Trevor Claiborn is a farm technician and interim extension assistant at Kentucky State University’s College of Agriculture. But when he’s out educating kids about food and farming, he becomes Farmer Brown Tha MC.
“Farmer Brown is a culmination of a bunch of different experiences I’ve had during my time at the College of Agriculture at KSU as well as personal experiences,” says Claiborn. He shares a story about his young niece that describes why he’s so inspired to get kids interested in agriculture.
“I asked her where does she think the hamburger she’s eating came from, and without thinking, she said it came from a tree,” Claiborn remembers. “It was one of those epiphany type moments where I realized, this isn’t cool. When I explained to her how meat is processed and how we get it from animals she thought it was a crazy thing. So just thinking back to how we got so detached from farming, just within the context of my family, a lot of it boils down to how people see farming, how it’s introduced to them.”
Claiborn combines his knowledge of and experience in agriculture with his passion for music to further his mission of educating kids. He’s been writing and producing music since he was a teenager. The character of Farmer Brown might not have been how he imagined himself back then, but he’s found that it works for what he wants to do now.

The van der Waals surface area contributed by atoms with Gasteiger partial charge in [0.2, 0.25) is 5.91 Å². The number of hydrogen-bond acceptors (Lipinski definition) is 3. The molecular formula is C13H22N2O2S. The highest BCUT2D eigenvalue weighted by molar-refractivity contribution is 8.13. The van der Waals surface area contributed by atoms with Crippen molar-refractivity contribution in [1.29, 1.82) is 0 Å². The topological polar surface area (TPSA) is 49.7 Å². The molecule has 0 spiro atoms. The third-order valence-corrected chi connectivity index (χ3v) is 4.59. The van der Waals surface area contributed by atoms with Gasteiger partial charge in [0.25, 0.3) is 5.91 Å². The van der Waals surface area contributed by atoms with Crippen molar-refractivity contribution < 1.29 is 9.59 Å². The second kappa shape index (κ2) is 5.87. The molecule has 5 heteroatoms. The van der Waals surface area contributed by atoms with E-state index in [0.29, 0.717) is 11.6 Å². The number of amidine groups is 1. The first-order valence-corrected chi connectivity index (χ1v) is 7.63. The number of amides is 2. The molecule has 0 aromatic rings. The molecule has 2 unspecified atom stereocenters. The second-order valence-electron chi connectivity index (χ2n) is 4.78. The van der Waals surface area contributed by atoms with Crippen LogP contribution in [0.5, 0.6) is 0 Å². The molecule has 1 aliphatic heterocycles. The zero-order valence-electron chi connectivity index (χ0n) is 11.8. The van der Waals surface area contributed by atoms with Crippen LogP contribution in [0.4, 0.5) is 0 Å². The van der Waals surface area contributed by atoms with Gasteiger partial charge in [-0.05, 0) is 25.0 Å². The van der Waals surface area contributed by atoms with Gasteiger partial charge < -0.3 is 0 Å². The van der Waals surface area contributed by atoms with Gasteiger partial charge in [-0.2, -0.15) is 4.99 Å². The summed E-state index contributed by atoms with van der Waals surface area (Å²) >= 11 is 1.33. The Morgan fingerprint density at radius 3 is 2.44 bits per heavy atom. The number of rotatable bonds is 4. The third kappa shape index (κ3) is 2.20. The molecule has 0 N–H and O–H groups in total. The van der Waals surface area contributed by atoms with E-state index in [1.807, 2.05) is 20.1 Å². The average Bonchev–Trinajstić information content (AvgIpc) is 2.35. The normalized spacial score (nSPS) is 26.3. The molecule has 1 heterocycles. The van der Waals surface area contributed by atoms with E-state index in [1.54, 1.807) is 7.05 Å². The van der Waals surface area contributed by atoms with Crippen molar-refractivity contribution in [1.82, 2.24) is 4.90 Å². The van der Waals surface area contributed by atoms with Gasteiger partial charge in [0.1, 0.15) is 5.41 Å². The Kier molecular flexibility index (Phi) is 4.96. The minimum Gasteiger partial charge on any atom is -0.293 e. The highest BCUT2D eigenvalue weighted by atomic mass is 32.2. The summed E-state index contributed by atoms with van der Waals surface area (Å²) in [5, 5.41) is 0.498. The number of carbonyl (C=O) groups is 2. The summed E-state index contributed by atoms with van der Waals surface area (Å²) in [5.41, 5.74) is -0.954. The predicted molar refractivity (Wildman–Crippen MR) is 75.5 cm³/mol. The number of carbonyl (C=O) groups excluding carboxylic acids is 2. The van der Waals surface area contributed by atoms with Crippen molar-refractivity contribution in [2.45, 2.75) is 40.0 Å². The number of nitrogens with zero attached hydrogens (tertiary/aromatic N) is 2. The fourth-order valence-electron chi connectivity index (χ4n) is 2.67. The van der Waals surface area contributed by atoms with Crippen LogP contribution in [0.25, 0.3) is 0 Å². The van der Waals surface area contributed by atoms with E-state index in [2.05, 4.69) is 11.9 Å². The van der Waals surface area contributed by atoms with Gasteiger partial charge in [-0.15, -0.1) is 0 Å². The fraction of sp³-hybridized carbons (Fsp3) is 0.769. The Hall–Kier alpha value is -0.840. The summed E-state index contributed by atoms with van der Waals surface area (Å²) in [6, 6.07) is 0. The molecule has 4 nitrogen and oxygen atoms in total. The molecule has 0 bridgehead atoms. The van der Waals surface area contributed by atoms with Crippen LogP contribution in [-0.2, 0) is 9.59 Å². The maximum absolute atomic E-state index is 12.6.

“My coolness ain’t on the line,” he says. “The concept of putting the shades and the overalls on, it really wasn’t anything. I will say the first day I filmed one of my Farmer Brown videos, my niece was there, and she said, ‘Uncle Trevor, you look crazy.’ So for a brief moment I thought to myself, okay, what have I gotten myself into?”
But his doubts faded when the young actors involved in the video started to get excited about the subject matter.
“In a sense it kind of proved my point early,” he says. “Just presenting this subject, in a fun light, will make a difference in how they perceive it and how they engage.”
Claiborn travels around Kentucky and throughout the country where he performs for classrooms. He found that he had to take a different approach in districts where the kids may not have had any previous exposure to agriculture at all. He’s incorporated ideas about urban farming and sustainability into his presentation.
“In the spring of 2017, there was a partnership between the Lyric Theater and KSU to do a Fresh-OP urban gardening series,” says Claiborn. “It amazed me how many of the kids didn’t feel the need to pick up their phones when we were outside getting our hands dirty. I observed some of the kids, they’re amazed with worms and grubs and just small things in the ground, so that definitely made me optimistic.”